Pinner is the quintessence of inter-war residential development: serried rows of polite, cheerful villas and semi-detached houses spreading outwards from the remnants of an ancient hamlet. So whilst Pinner Village contains some very old houses indeed, the Metropolitan Line is the reason we are here: Met Line trains from Pinner station take just 25 minutes to reach Baker Street. Pinner’s tidy crescents and avenues were intended as havens from the dirt and clamour of the city – with desirable residences, clean air, the Met Line to take you into town, and the shops and cinema of the new parade just a few steps away, what more could life offer? Naturally, Metro-Land’s quasi-rural calm came at the expense of Middlesex’s actual rural landscape, which entirely disappeared beneath the streamlined semis, but this is a very English approach to Moderne living (as opposed to Modernism, which the British didn’t exactly take to their hearts) – tidy, domesticated, and hungry for acreage. Metro-Land is not so much a place as a state of mind, a dream of what life might be; a bucolic idyll with all the benefits that the Tube, the ring roads, the wireless and state-of-the-art plumbing could bring.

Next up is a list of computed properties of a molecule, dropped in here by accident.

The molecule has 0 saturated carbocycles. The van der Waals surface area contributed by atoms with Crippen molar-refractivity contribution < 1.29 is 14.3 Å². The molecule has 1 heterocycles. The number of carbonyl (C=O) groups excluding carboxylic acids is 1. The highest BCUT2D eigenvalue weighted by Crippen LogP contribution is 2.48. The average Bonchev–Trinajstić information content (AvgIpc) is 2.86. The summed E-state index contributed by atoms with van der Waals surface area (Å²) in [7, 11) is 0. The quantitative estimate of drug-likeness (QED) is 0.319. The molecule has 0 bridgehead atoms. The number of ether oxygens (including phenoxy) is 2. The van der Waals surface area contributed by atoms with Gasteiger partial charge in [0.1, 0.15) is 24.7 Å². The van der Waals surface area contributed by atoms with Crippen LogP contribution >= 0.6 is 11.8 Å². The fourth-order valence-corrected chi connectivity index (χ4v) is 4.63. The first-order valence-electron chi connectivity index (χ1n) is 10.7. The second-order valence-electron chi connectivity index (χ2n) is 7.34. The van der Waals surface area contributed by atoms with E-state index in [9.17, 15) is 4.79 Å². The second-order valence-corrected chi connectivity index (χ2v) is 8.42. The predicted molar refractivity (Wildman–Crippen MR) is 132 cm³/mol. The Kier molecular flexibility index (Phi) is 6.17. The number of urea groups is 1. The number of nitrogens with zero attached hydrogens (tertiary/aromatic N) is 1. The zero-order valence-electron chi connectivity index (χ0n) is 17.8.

But the near-identical streets of Pinner, Eastcote, Ruislip, Rayners Lane and their neighbours are also an expression of a state of unease. The cosy, complacent sprawl of these suburbs comes at a price. The new suburban landscape goaded and inspired Betjeman (‘Your lives were good and more secure/Than ours at cocktail time in Pinner’), as it did George Orwell (Coming up for Air), Louis MacNeice ( ‘But the home is still a sanctum under the pelmets’), Graham Greene (‘a sinless, empty, graceless, chromium world’), Patrick Hamilton (The Plains of Cement) and other writers of the period. They saw fear behind the Deco stained glass. In Dennis Potter’s 1930s-set masterpiece Pennies from Heaven, his doomed travelling-salesman hero Arthur Parker lives in just such a suburb, and oscillates between a joyous fantasy life and an actual life of frustration and anguish. Metro-Land is a perennially vanishing landscape of promise. Close the windows and draw the curtains, a storm is coming.
… for The London Column.
Bomb site, East End, 1962. Photo © Estate of Evelyn Hofer.
V.S. Pritchett writing in London Perceived *, 1962: